Every Wednesday

Every Wednesday, I will post something about grief. Sometimes it will be a reflection on an aspect of grief’s landscape. Now and then I will share from my own journey of grief, because in the sharing of our stories we find strength and build a community of people that support one another. To follow, please leave your email address.

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Tuesday, July 16, 2013

Listening to Anger


Journal entry 13

When I’m out on errands in the morning, Marie spots me in a store. A longtime friend, Marie lost her thirty-eight-year-old husband a couple of years ago. She asks what seems to be the question of the week for everyone.

“How are you doing with your anger?”

“I don’t think I’ve been angry enough,” I say feeling like this is a trick question. I still equate anger with being wrong, out of control, un-Christian. But I do feel anger, even if I can’t express it well, and if you aren’t allowed to be angry when you wife dies, then when can you? So I say, “I’ve felt terribly sad and disappointed.”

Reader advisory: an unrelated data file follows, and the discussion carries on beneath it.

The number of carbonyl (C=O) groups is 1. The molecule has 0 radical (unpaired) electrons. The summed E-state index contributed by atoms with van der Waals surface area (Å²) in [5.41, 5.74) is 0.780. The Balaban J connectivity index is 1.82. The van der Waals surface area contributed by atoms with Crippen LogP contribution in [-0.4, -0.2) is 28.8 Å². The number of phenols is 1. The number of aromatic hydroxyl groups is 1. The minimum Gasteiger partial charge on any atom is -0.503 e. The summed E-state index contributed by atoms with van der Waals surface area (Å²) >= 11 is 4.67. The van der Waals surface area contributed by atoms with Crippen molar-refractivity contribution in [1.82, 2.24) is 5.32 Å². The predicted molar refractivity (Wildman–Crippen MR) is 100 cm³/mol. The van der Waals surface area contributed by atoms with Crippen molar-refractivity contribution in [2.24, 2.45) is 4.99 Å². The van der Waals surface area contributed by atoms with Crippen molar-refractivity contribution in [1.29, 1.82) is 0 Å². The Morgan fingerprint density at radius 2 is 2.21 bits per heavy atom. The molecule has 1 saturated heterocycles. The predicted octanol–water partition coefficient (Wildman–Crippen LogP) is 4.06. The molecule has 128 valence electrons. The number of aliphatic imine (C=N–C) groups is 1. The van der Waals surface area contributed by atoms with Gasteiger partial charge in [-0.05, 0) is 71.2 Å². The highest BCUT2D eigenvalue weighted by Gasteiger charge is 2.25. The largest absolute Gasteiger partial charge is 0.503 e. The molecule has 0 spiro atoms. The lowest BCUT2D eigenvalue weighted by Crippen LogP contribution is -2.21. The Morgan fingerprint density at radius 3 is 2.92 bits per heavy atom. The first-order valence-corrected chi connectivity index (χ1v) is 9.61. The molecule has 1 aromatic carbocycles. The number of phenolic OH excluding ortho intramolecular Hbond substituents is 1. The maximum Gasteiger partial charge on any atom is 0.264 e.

“I didn’t get angry,” Marie says, “until two years had passed. Then I was just furious with Don for dying of cancer. Not logical, but there it was. Hey, I finally bought his tombstone and had it set up, so I’m coming along!”

“Great, it’s nice to have something to look forward to,” I say, wondering both why it took her two years to get to this point, and if I was going to deal with grief that long. “I did share a brief bout of anger with Daniel a week ago, but that faded. It makes me feel better, though, knowing that anger will catch up with me. I was worried that I was blocking it.”


“You need to be emotionally selfish,” Marie reminds me, after chasing and getting little Donnie back from the next aisle. “You have the right to your feelings.”

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